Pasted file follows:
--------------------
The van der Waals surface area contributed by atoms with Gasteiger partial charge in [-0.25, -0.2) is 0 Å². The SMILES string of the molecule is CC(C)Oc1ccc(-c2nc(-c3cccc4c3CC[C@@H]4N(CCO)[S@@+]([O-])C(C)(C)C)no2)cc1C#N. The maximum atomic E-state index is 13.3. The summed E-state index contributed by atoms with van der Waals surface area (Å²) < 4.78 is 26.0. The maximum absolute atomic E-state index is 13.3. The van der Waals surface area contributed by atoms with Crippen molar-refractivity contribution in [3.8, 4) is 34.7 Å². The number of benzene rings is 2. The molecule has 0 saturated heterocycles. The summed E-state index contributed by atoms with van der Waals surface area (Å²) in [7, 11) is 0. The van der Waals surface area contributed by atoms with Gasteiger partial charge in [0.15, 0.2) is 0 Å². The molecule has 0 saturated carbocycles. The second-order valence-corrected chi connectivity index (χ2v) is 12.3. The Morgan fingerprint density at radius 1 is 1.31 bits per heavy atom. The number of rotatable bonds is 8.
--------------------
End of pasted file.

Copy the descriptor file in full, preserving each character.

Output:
The van der Waals surface area contributed by atoms with Gasteiger partial charge in [-0.25, -0.2) is 0 Å². The SMILES string of the molecule is CC(C)Oc1ccc(-c2nc(-c3cccc4c3CC[C@@H]4N(CCO)[S@@+]([O-])C(C)(C)C)no2)cc1C#N. The maximum atomic E-state index is 13.3. The summed E-state index contributed by atoms with van der Waals surface area (Å²) < 4.78 is 26.0. The maximum absolute atomic E-state index is 13.3. The van der Waals surface area contributed by atoms with Crippen molar-refractivity contribution in [3.8, 4) is 34.7 Å². The number of benzene rings is 2. The molecule has 0 saturated heterocycles. The summed E-state index contributed by atoms with van der Waals surface area (Å²) in [7, 11) is 0. The van der Waals surface area contributed by atoms with Gasteiger partial charge in [0.15, 0.2) is 0 Å². The molecule has 0 saturated carbocycles. The second-order valence-corrected chi connectivity index (χ2v) is 12.3. The Morgan fingerprint density at radius 1 is 1.31 bits per heavy atom. The number of rotatable bonds is 8.